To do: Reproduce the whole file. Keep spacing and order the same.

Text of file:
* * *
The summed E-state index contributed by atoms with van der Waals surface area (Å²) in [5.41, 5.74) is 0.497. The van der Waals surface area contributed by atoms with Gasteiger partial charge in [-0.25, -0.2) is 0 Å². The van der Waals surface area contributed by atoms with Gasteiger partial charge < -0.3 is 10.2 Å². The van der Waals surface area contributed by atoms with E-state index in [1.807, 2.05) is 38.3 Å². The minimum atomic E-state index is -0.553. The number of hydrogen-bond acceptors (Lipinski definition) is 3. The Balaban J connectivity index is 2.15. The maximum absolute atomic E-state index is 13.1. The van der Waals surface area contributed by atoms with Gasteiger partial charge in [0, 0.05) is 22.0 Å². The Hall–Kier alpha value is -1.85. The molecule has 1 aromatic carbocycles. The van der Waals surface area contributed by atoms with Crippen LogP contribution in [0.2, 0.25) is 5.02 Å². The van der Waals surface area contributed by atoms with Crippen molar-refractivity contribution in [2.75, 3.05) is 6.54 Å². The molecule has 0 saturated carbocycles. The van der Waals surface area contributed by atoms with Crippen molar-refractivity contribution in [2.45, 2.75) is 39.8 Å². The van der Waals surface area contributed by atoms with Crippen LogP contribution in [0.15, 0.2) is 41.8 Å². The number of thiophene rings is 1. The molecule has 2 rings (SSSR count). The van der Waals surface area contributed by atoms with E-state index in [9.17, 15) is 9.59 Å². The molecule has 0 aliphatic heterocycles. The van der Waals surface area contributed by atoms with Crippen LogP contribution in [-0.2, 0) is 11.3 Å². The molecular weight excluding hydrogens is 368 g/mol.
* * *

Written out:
The summed E-state index contributed by atoms with van der Waals surface area (Å²) in [5.41, 5.74) is 0.497. The van der Waals surface area contributed by atoms with Gasteiger partial charge in [-0.25, -0.2) is 0 Å². The van der Waals surface area contributed by atoms with Gasteiger partial charge < -0.3 is 10.2 Å². The van der Waals surface area contributed by atoms with E-state index in [1.807, 2.05) is 38.3 Å². The minimum atomic E-state index is -0.553. The number of hydrogen-bond acceptors (Lipinski definition) is 3. The Balaban J connectivity index is 2.15. The maximum absolute atomic E-state index is 13.1. The van der Waals surface area contributed by atoms with Gasteiger partial charge in [0, 0.05) is 22.0 Å². The Hall–Kier alpha value is -1.85. The molecule has 1 aromatic carbocycles. The van der Waals surface area contributed by atoms with Crippen LogP contribution in [0.2, 0.25) is 5.02 Å². The van der Waals surface area contributed by atoms with Crippen molar-refractivity contribution in [2.75, 3.05) is 6.54 Å². The molecule has 0 saturated carbocycles. The van der Waals surface area contributed by atoms with Crippen molar-refractivity contribution in [2.45, 2.75) is 39.8 Å². The van der Waals surface area contributed by atoms with Crippen LogP contribution in [0.15, 0.2) is 41.8 Å². The number of thiophene rings is 1. The molecule has 2 rings (SSSR count). The van der Waals surface area contributed by atoms with E-state index in [9.17, 15) is 9.59 Å². The molecule has 0 aliphatic heterocycles. The van der Waals surface area contributed by atoms with Crippen LogP contribution in [-0.2, 0) is 11.3 Å². The molecular weight excluding hydrogens is 368 g/mol.